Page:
Mohamad [10] reported that the compressive strength of the foamed concrete used in producing the panel wythes have a significant effect on the load capacity of the panel and premature crushing and buckling near the supports was observed when slenderness ratio above 18 was used. In addition, Mohamad and Muhammad [28] reported that premature material failure was observed when foamed concrete sandwich panel was tested under eccentric loading. It was inferred that the premature failure and local buckling was because of the lower compressive strength of the foamed concrete below 15 MPa. Also, full-scaled investigation of precast foamed concrete sandwich panel under axial loading with slenderness ratio between 14 to 20 indicated crushing behaviour both at the top and bottom of the panels [29, 30]. This indicates that panels produced using foamed concrete exhibit sudden crushing, unless large cross-section are used. Also, bond slip has been reported between the foamed concrete and the reinforcement due to the low frictional resistance between the two materials. In the other hand, Nooraini [27] reported that foamed concrete with a density range between 300 kg/m3 to 1600 kg/m3 exhibits thermal conductivity between 0.10W/mK to 0.66 W/mK. Also, Jones and McCarthy [31] revealed that the thermal conductivity of foam concrete ranges between 0.23 and 0.42 W/mK at dry densities of 1000 and 1200 kg/m3, respectively. The above mentioned conductivity values are far below conductivity of conventional concrete of 1.88 W/mK. Furthermore, Amran [25] reported that every 100 kg/m3 reduction in density of foamed concrete lead to corresponding increase in thermal insulation by about 0.04 W/mK of the total thermal insulation. However, the reduction in density becomes a disadvantage in terms of structural efficiency. It exhibits high porosity and water absorption behaviour coupled with low compressive strength. The above mentioned criterion are not suitable for load bearing external walls which are subjected to climatic conditions such as rain and snow load, making it highly susceptible to water absorption.
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Precast self compacting concrete (PSCC) panel with added coir fiber: an overview

Precast self compacting concrete (PSCC) panel with added coir fiber: an overview

There also previous research that studied about the composite behaviour of insulated concrete sandwich wall panels (ICSWP) subjected to wind pressure and suction [30]. The specimens was castes full-scaled with different type of insulation and number of glass-fiber-reinforced polymer (GFRP) shear grid. The results show that bonds based on insulation surface roughness were effective under both positive and negative loading test. The calculation of ICWSP’s design strength used the composite behaviour based on surface roughness due to those particular reason.
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Structural Behavior of Precast Prestressed Concrete Sandwich Panels Reinforced with CFRP Grid

Structural Behavior of Precast Prestressed Concrete Sandwich Panels Reinforced with CFRP Grid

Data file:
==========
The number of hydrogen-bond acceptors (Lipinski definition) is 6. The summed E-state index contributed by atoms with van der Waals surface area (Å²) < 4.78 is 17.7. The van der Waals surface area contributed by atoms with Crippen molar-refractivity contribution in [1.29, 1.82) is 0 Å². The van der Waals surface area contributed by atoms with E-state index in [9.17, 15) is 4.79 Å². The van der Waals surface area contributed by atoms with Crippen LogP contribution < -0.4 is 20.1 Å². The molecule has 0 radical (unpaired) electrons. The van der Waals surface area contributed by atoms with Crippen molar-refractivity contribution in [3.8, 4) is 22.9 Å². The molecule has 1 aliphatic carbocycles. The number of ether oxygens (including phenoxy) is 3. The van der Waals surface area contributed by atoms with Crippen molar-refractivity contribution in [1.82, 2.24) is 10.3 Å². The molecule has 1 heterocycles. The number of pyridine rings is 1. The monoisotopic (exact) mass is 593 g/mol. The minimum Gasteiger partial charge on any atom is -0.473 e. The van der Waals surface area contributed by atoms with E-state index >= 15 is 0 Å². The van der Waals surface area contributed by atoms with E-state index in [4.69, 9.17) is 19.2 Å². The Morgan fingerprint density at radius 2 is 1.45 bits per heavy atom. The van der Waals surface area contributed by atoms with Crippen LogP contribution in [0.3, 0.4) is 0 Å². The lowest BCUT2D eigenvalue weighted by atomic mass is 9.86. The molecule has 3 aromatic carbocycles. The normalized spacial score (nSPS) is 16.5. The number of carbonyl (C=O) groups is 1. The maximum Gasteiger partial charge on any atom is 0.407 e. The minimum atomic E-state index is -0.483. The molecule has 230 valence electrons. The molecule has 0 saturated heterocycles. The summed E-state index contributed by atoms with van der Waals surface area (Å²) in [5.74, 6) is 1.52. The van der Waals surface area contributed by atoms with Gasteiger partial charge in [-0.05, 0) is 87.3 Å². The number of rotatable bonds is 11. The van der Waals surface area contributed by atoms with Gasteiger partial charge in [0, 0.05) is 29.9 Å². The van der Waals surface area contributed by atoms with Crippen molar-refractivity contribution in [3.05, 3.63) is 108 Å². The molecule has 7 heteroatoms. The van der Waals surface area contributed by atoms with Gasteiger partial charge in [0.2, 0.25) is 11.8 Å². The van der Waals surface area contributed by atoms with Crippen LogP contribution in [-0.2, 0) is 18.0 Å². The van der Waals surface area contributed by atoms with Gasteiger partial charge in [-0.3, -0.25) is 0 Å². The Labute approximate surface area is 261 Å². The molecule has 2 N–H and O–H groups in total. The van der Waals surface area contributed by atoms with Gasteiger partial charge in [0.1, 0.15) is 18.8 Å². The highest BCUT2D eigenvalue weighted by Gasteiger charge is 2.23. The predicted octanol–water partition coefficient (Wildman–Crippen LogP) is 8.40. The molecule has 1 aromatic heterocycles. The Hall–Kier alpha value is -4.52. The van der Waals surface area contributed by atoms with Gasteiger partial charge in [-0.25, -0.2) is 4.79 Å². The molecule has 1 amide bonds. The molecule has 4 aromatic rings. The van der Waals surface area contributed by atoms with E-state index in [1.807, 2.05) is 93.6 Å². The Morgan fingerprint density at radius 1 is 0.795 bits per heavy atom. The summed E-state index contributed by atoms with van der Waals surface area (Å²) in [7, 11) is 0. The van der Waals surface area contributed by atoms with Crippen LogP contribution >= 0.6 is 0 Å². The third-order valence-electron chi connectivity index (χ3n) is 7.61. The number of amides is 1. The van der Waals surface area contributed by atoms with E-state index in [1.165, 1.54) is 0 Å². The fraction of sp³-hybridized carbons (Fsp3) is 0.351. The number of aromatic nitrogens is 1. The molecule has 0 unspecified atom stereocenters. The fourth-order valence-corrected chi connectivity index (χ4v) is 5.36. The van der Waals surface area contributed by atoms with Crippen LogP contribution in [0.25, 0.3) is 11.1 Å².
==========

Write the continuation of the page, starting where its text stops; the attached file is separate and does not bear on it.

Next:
To develop the theoretical deflections for fully composite behavior, load deflection curves were calculated for each panel at lateral load intervals of 1 kip up to a lateral load of 60 kips. Throughout the analysis, an applied axial compressive load of 37.8 kips is assumed to be applied on the corbels which simulates the typical testing sequence. The analysis assumes that the moment due to the eccentric location of the applied axial load is resisted by the entire composite section of the panel. Therefore, the eccentricity will be taken from the elastic centroid of the composite section to the location of the applied axial load. Based on the calculated cracked moment of inertia and the gross moment of inertia, the effective moment of inertia at any given loading condition can be evaluated using Branson’s equation as specified in ACI 318-05. It should be noted that the calculation is based on an assumed modulus of rupture of the concrete of 10 f c ' as estimated by Losch (2005) and Mehta et. al. (2006), where f c ′ is the concrete strength on the day of testing.
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Structural behaviour of precast concrete sandwich panel using recycled aggregate concrete under transverse load

Structural behaviour of precast concrete sandwich panel using recycled aggregate concrete under transverse load

Kabir (2005) investigated the structural performance of shotcrete lightweight sandwich panels with compressive strength of 12 MPa and tensile strength of 1.2 MPa under shear and bearing loads. The sandwich panels consisted of shotcrete wythes which enclose the polystyrene core. Three specimens are provided for horizontal bending tests, each sandwich panel is 300 cm long and 100 cm wide with the upper and lower concrete wythes at 6 and 4 cm thick respectively. It was reinforced by the diagonal 3.5 mm cross steel wires welded to the 2.5 mm steel fabric embedded in each wythe as shown in Figure 2.16. Tests for flexural and direct shear loading were carried out based on ASTM E-72 and ASTM 564 respectively.
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Structural behaviour of precast lightweight foamed concrete sandwich panel (PLFP) with double shear truss connectors under eccentric load: preliminary result

Structural behaviour of precast lightweight foamed concrete sandwich panel (PLFP) with double shear truss connectors under eccentric load: preliminary result

PLFP was tested using Magnus Frame with 1000kN loading capacity. Load applied gradually until failure occurred. Figure 2(a) shows the experimental set-up, where the PLFP was clamped to reaction frame correctly in the position to get the targeted end condition. The eccentricity loading was carried out by applying the load at an eccentricity t w /6 along top edge of the panel length during